Birmingham-born short story writer and novelist Kit de Waal first wowed readers with her debut novel, My Name Is Leon, in 2016
The Old Wives’ Tale by Arnold Bennett
Arnold Bennett wrote this book after seeing an old woman eating alone in a restaurant and wondering what she might have been like as a girl. It’s a study of womanhood at the turn of the last century, a study of loneliness and the love and rivalry between two sisters. It’s tender and savage at the same time and as well as being a great novel in its own right it pointed me towards Gustave Flaubert and Guy de Maupassant. They were friends of Bennett’s and they also wrote sympathetically about women who were struggling against the expectations of society.
The Invisible Man by Ralph Ellison
Ralph Ellison was inspired by a scene in Moby Dick where a sailor goes into a black church in New England. In The Invisible Man, the narrator explores what it is to be black, the complexity of relationships with white people, the place of the Black Liberation movement in different communities, the strength of black women and the obstructions put in the way of the advancement of black men, particularly in America in the 1950s. There’s a wonderful story at the heart of it but unfortunately it’s also a reality for many people today.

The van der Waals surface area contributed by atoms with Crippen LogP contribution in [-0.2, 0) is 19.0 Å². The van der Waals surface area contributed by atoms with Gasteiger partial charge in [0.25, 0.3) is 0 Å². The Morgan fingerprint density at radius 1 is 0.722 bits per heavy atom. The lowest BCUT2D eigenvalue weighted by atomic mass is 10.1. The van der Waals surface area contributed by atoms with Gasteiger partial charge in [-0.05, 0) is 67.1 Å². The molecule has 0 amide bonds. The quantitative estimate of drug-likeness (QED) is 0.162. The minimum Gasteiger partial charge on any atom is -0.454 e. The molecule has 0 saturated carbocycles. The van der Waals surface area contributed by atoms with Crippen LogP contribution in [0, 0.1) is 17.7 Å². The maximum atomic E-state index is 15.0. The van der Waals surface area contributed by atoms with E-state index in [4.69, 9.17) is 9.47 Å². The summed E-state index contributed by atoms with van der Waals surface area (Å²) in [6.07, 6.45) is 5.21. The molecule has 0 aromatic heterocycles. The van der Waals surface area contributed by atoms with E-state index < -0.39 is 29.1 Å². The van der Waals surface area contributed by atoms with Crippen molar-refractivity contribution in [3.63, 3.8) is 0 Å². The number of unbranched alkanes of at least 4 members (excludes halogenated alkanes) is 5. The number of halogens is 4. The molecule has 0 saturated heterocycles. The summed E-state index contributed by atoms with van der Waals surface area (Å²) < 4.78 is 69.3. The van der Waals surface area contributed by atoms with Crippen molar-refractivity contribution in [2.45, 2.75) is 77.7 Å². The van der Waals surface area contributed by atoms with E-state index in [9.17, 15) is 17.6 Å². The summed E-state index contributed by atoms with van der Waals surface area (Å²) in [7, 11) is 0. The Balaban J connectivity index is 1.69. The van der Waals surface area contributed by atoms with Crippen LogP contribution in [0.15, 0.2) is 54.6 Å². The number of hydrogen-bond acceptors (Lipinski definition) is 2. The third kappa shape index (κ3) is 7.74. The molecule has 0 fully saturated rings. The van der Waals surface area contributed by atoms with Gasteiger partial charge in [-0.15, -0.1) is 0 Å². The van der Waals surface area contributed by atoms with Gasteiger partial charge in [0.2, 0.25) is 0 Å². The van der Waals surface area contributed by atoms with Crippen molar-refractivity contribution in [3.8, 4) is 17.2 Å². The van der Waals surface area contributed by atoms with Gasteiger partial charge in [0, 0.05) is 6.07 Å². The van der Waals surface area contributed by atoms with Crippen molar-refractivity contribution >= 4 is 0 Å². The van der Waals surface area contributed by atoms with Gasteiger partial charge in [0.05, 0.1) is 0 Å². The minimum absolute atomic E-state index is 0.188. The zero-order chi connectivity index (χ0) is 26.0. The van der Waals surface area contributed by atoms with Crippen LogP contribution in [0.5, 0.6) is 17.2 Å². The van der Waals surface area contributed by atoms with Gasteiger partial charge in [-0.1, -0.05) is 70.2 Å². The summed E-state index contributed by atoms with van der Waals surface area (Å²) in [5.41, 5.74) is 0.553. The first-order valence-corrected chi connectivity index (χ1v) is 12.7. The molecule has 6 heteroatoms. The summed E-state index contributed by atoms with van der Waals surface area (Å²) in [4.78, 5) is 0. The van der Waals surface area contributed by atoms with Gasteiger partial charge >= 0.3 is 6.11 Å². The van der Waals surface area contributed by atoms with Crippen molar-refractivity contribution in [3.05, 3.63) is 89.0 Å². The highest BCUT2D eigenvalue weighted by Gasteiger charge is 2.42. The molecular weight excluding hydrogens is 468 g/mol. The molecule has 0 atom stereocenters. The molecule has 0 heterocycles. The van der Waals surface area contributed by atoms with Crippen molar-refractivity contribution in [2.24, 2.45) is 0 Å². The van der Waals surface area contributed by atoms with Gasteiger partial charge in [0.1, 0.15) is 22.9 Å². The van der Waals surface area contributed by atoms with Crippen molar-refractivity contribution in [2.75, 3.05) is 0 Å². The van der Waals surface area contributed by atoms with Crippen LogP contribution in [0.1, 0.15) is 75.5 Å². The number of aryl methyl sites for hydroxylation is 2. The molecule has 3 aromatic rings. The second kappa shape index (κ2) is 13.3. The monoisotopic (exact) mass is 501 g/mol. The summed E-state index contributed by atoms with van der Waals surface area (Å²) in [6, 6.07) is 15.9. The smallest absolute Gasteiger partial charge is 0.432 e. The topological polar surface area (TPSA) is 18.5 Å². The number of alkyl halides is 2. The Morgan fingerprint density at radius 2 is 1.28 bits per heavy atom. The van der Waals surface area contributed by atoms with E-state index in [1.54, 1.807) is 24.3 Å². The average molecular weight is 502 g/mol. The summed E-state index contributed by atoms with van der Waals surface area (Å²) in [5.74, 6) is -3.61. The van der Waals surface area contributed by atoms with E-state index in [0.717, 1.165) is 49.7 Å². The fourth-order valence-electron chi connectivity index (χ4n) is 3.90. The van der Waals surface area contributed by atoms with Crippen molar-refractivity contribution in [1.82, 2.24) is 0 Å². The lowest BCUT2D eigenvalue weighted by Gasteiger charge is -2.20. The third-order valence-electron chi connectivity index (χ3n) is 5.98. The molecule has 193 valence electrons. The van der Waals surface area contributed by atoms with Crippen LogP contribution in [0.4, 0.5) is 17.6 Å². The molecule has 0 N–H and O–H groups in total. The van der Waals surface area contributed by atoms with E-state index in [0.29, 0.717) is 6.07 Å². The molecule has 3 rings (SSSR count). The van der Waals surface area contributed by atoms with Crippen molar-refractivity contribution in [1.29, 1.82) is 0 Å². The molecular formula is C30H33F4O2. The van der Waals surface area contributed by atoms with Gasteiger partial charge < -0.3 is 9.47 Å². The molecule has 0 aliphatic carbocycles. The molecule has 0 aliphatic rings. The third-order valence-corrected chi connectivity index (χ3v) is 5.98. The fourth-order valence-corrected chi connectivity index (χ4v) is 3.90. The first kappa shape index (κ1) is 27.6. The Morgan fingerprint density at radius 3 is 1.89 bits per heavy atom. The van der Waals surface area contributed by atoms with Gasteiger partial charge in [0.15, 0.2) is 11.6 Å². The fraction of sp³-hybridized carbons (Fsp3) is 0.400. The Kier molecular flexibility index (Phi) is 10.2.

The First Bad Man by Miranda July
This isn’t the sort of book I’d normally read but it was pressed on me by a friend. It all takes place in the head of a single woman who imagines a fabulous life for herself, because the reality is so sad. She uses a single plate, a single fork and has imaginary lovers. Then in walks a lodger—lazy, rough and manipulative. What follows is a hilarious, sexy power struggle and love affair. It’s not for everyone but it’s definitely for me—it’s absurd, but uplifting.
Kit’s new novel, Becoming Dinah is published by Hachette Children’s, £7.99
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